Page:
Monday, 19 November 2018

I absolutely love the movies that release each year in time for Christmas: apart from the fun, Christmas spirit that is so infectious, the beauty of the message in each film makes it all the more enjoyable. 

This year, I watched The Grinch, with Benedict Cumberbatch voicing the grumpy green guy. 

The poor green one lived atop Mount Crumpit, inside a cave with only his dog for company. Of course he is grumpy, which means that he pretty much hates everything, especially Christmas. The Whos, who lived down below, were exactly the opposite of The Grinch: happy, pleasant, smiling, and eager to celebrate. 

Of the lot, there’s little Cindy Lou Who, who is so much in love with Christmas. Unlike most other children her age, little Cindy wants for her mother to get a break and have all the help she needs as a Christmas gift, because the poor thing works so hard all year round. So she writes a letter to Santa, and hopes that it will get to him soon enough. 

Meanwhile, the Grinch is busy plotting his plan to do away with Christmas, and on the eve before, sets about town being a reverse-Santa, snatching everything to do with Christmas away from the houses while everyone is busy sleeping. All that goes on until he reaches Cindy Lou Who’s house, where he heals: heals from a past trauma. What a beautiful rendition!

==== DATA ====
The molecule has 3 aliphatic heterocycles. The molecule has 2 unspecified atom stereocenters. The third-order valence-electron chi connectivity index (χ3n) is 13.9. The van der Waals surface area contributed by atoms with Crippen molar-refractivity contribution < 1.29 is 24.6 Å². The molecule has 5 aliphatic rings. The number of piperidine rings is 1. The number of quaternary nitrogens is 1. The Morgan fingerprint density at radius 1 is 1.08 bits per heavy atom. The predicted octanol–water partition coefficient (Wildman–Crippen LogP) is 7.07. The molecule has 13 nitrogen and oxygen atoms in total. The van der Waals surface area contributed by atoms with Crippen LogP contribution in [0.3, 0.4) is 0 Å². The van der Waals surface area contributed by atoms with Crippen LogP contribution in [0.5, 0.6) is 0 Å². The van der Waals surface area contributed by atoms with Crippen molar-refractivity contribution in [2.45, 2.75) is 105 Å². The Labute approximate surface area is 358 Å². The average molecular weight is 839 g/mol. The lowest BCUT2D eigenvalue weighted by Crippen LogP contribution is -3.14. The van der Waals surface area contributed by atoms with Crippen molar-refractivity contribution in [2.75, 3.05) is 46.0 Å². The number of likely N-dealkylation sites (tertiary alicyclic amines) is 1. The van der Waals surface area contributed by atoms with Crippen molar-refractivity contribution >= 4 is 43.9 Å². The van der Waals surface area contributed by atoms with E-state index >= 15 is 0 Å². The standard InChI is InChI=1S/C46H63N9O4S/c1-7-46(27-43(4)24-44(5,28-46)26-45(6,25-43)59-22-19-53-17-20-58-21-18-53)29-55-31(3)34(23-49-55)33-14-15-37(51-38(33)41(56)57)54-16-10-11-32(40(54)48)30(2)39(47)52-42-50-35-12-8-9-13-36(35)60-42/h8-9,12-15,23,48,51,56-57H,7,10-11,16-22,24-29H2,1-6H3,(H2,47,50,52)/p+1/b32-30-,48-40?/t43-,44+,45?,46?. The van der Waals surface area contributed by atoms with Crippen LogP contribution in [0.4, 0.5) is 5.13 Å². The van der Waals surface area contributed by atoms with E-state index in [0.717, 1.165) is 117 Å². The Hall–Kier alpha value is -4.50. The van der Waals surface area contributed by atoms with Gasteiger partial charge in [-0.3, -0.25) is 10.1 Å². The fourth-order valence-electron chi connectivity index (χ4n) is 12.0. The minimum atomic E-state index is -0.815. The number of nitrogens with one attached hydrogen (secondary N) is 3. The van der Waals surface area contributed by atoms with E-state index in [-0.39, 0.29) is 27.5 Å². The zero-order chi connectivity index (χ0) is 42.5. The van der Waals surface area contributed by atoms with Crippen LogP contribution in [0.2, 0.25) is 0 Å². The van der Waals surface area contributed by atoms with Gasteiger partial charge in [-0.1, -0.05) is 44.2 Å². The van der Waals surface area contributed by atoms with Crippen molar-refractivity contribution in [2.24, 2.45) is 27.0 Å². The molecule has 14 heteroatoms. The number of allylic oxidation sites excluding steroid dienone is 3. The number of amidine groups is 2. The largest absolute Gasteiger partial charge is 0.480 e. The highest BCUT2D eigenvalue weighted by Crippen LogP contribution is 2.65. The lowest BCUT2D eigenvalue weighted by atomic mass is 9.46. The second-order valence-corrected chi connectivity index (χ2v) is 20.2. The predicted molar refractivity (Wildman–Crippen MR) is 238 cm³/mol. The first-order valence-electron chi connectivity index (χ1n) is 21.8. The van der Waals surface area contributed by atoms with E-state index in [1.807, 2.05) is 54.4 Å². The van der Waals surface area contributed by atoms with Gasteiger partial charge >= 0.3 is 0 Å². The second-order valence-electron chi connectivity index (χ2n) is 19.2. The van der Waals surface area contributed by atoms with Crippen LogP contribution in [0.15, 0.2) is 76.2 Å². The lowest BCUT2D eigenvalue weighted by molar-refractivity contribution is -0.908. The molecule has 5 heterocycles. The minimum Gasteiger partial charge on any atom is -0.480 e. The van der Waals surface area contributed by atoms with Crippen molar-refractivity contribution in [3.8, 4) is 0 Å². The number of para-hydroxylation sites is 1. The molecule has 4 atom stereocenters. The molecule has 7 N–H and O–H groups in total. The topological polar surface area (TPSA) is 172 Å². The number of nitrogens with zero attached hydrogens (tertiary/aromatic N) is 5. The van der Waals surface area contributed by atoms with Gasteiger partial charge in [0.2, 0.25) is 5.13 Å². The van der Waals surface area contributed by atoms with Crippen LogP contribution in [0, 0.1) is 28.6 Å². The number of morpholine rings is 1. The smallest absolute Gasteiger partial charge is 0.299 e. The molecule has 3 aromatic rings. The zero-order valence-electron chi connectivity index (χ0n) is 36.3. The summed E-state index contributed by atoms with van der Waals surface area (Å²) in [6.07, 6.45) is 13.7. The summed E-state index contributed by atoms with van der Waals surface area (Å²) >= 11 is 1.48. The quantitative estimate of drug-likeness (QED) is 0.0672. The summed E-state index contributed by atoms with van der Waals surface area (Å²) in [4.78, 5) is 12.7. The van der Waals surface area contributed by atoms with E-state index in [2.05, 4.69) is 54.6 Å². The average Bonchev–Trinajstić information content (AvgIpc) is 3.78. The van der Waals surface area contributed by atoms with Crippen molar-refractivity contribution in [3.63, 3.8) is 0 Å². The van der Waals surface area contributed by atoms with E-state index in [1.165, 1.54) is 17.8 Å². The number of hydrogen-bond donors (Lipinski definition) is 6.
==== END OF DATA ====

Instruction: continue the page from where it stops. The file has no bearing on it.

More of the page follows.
The poor Grinch has something troubling him that’s leading him to behave as he does. The festivities trigger him and take him to his younger days where he was all alone in an orphanage, while all other families were enjoying the festivities. 

To get over his suffering, the Grinch decides to steal Christmas from the families! Seeing little Cindy Lou Who think about her mother and not herself, he begins to heal, and returns Christmas back to the Whos, and becomes one among the lot of them. The little girl invites him home to dinner, and he attends gladly, only to start a new life together. 

A simple movie with a profound message to stay connected with others, The Grinch is a simple reminder that loneliness kills. We are social beings and need to connect with another. There could be situations where either we isolate ourselves or are isolated by others – and both can lead to a host of health issues, both physical and psychological. Heal yourself, form associations, and stay healthy and be happy.


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